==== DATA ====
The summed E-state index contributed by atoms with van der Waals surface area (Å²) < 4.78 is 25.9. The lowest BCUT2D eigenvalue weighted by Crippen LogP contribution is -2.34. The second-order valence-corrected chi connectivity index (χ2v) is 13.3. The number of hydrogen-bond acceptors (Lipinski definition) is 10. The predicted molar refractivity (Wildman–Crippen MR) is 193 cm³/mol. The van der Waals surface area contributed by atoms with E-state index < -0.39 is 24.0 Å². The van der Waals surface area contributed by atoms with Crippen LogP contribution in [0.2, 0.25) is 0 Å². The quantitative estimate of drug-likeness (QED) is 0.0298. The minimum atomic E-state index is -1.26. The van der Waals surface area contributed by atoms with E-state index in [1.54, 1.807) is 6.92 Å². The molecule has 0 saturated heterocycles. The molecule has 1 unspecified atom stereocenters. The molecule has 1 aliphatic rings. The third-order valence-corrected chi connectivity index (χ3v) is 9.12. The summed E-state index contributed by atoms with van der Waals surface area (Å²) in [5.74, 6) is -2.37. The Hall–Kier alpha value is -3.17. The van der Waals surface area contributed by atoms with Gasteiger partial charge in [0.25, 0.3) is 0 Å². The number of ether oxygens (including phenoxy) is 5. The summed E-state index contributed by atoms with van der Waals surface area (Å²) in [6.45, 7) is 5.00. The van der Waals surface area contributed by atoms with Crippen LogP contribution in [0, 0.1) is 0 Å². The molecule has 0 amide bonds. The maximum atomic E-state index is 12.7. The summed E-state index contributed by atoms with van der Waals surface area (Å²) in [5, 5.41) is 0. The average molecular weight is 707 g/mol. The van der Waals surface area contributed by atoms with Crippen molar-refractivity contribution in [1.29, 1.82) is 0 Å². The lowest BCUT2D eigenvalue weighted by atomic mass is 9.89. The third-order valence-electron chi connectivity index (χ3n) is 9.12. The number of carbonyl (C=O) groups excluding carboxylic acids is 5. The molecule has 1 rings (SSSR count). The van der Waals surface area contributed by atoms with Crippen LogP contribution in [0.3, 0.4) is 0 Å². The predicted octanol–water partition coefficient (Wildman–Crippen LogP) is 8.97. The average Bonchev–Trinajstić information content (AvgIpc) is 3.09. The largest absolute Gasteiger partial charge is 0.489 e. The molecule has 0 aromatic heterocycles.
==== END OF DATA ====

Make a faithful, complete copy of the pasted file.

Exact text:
The summed E-state index contributed by atoms with van der Waals surface area (Å²) < 4.78 is 25.9. The lowest BCUT2D eigenvalue weighted by Crippen LogP contribution is -2.34. The second-order valence-corrected chi connectivity index (χ2v) is 13.3. The number of hydrogen-bond acceptors (Lipinski definition) is 10. The predicted molar refractivity (Wildman–Crippen MR) is 193 cm³/mol. The van der Waals surface area contributed by atoms with E-state index < -0.39 is 24.0 Å². The van der Waals surface area contributed by atoms with Crippen LogP contribution in [0.2, 0.25) is 0 Å². The quantitative estimate of drug-likeness (QED) is 0.0298. The minimum atomic E-state index is -1.26. The van der Waals surface area contributed by atoms with E-state index in [1.54, 1.807) is 6.92 Å². The molecule has 0 saturated heterocycles. The molecule has 1 unspecified atom stereocenters. The molecule has 1 aliphatic rings. The third-order valence-corrected chi connectivity index (χ3v) is 9.12. The summed E-state index contributed by atoms with van der Waals surface area (Å²) in [5.74, 6) is -2.37. The Hall–Kier alpha value is -3.17. The van der Waals surface area contributed by atoms with Gasteiger partial charge in [0.25, 0.3) is 0 Å². The number of ether oxygens (including phenoxy) is 5. The summed E-state index contributed by atoms with van der Waals surface area (Å²) in [6.45, 7) is 5.00. The van der Waals surface area contributed by atoms with Crippen LogP contribution in [0, 0.1) is 0 Å². The molecule has 0 amide bonds. The maximum atomic E-state index is 12.7. The summed E-state index contributed by atoms with van der Waals surface area (Å²) in [5, 5.41) is 0. The average molecular weight is 707 g/mol. The van der Waals surface area contributed by atoms with Crippen molar-refractivity contribution in [1.29, 1.82) is 0 Å². The lowest BCUT2D eigenvalue weighted by atomic mass is 9.89. The third-order valence-electron chi connectivity index (χ3n) is 9.12. The number of carbonyl (C=O) groups excluding carboxylic acids is 5. The molecule has 1 rings (SSSR count). The van der Waals surface area contributed by atoms with Crippen LogP contribution in [0.3, 0.4) is 0 Å². The predicted octanol–water partition coefficient (Wildman–Crippen LogP) is 8.97. The average Bonchev–Trinajstić information content (AvgIpc) is 3.09. The largest absolute Gasteiger partial charge is 0.489 e. The molecule has 0 aromatic heterocycles.